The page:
Evolution and Genesis

A good approach to this topic would start at a the foundational level, laying down firm underlying principles first.

The two major issues here, to my understanding, will be this:

1. Philosophically, what evolutionary theories are compatible with reason in the first place. By “compatible with reason” I mean we must establish that, for instance, effects do not exceed their cause, etc. Now, as God is the cause of all being, as long as nothing is self-contradictory, the effect will never exceed its principle cause; God. However, I believe we should stick to more proximate causes, and only ask about miracles, when defending evolution (if we choose to do so), when necessary and directly mentioned in Biblical text explicitly.

2. A proper interpretation of what Scripture is saying, given the purpose of God in revealing it, to the people He was revealing it to, in the time and place He was revealing it. This will be of extreme importance so that we do not make one of two errors:

  1.  erring on the side of making Genesis into a pure allegory or metaphor and
  2.  forcing contemporary questions upon a text and having the text say more than it intended.

I bring these two principle points up, not to ignore the wealth of other topics that are available, to to both avoid having to write a book to answer them all at once and also to limit the field to manageable principles, to which the rest of the questions must refer back.

I will say in brief what I think the proper view of “life” must be, and if it cannot be agreed upon, we will have to go back further and establish this principle as well. I accept a hylomorphic view of reality, meaning all material things are made of matter and form. The matter is the primary “stuff” out of which it is made, and the form is that which makes it “what it is.” The wood alone wood not make a chair, nor would “chairness” without the wood. It takes both.

In living things, the form is the soul. All living things have a soul, for that is the unifying principle of the living being. Only humans, among material living things (we aren’t speaking of angels) have a spiritual soul, a rational soul. So the reason, by example, that a car can be taken apart and put back together and a frog cannot (and still function as if nothing happened) is because of the destruction of the unifying form of that frog when it is “disassembled.”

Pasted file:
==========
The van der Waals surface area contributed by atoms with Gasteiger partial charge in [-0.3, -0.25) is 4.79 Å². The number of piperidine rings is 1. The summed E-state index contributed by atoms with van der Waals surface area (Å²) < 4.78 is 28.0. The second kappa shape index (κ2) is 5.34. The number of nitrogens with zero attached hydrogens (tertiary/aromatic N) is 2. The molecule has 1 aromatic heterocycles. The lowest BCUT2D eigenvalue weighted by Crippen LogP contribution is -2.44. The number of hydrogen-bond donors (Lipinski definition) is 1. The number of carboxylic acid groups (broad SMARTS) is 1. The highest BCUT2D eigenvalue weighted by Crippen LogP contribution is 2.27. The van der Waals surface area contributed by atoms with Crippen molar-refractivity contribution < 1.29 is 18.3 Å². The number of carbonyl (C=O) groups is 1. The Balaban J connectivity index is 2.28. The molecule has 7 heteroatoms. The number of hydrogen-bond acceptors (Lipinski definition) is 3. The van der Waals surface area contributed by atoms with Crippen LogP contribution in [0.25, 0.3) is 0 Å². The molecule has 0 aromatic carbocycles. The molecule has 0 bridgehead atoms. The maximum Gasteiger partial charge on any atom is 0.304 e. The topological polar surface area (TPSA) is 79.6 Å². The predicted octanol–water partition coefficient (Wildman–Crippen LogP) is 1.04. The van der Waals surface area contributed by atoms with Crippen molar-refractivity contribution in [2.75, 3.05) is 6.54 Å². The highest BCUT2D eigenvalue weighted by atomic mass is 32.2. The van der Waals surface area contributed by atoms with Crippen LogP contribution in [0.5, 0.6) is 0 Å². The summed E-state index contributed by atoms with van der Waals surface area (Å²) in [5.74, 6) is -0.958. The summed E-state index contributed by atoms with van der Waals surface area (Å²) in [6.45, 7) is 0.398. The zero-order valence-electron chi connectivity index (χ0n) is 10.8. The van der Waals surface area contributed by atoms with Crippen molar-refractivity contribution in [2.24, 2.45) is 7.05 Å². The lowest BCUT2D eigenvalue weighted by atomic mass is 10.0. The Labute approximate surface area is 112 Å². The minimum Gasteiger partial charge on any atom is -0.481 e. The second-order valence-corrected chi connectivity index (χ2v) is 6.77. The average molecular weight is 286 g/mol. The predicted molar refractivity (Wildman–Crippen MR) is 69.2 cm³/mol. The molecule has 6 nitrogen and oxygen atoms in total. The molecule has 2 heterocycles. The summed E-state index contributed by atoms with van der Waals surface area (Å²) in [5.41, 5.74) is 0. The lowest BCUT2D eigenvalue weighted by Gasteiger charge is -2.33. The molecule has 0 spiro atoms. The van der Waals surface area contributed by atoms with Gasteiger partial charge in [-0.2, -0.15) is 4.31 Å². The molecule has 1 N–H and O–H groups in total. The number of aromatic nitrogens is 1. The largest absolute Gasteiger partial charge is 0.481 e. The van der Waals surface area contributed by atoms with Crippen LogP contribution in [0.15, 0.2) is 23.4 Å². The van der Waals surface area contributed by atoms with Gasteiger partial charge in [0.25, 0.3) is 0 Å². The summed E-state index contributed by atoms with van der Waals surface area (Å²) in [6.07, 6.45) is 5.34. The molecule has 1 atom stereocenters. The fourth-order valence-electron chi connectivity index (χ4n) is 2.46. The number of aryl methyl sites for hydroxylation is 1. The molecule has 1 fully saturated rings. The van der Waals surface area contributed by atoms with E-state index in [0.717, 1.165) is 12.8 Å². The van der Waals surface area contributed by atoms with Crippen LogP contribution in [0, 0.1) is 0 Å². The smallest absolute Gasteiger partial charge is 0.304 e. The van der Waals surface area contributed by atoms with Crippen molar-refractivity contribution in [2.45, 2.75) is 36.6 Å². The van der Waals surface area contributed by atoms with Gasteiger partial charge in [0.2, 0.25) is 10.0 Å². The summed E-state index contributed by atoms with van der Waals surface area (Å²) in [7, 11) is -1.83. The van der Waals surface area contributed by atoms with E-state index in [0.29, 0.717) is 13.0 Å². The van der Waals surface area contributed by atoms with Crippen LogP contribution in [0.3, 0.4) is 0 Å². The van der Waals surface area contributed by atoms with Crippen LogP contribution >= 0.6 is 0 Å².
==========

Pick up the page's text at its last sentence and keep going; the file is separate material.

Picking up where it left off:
In any theory of evolution, then, one must understand a living being, composed of matter and form, developing over time and perhaps even being differentiated enough for new species to emerge.

Here, the biggest two leaps would be not that of, say, lizard to bird, but rather:

1) Of non-living to living (how would this jump take place?)
2) From living being to living rational being (again, in the material universe, this is only man)

In the genesis account, I think we can see each of these possibilities. God made the animals, he made living things to be living things. He also made man in a special way: He breathed life into him. Now, whether these accounts in Genesis and the two “leaps” as I have called them above are reconcilable will be at the heart of our discussion.
Another major principle is that of time. Certainly, the “six days” problem will come in when discussing millions of years of evolution and reconciling it to the Bible.  I will not state any long arguments here as to a possible reconciliation of the two.  However, it is possible to lay down a few basic principles that can be vastly expanded upon when I do take up the subject again.

As to the philosophical possibility of life coming from non-life, the lack of a rational soul in plants and animals but only a unifying form could possibly be explained by the fact that, in them, the form is “derived from the potency of the matter.” This is by no means the final explanation, but offers a real possibilty of a way in which the effect (living being) may not exceed its cause (non-living matter). Looking at the “virus” and deciding if it is actually alive or not may help to make advances in answering this question.  We will not do so here.

Time is relative to the movement of material objects, or at least to movement of some kind (possibly the thinking process of an angel would be an example here). God is not subject to time, and creation “in time” is a very interesting topic of its own.  It isn’t like God was sitting around with nothing to do and finally got around to creating.  In fact, “My Father in Heaven is working still” says Jesus.  He may have “rested” on the seventh day “to us” but He didn’t created the world (in six days or six billion) and leave it to itself.  All existence is “at once” to God and creation includes His holding it in existence at all moments.  The difference between our experience of time and in time and God’s creation of the universe from “outside of time” so to speak cannot be ignored in any discussion of the creation of the world and its “age” (after all, how old is the world to God?)

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One Comment

  1. Johannes Olofsson
    Posted April 1, 2012 at 18:35 | Permalink | Reply

    Reblogged this on FILOSOFISK.

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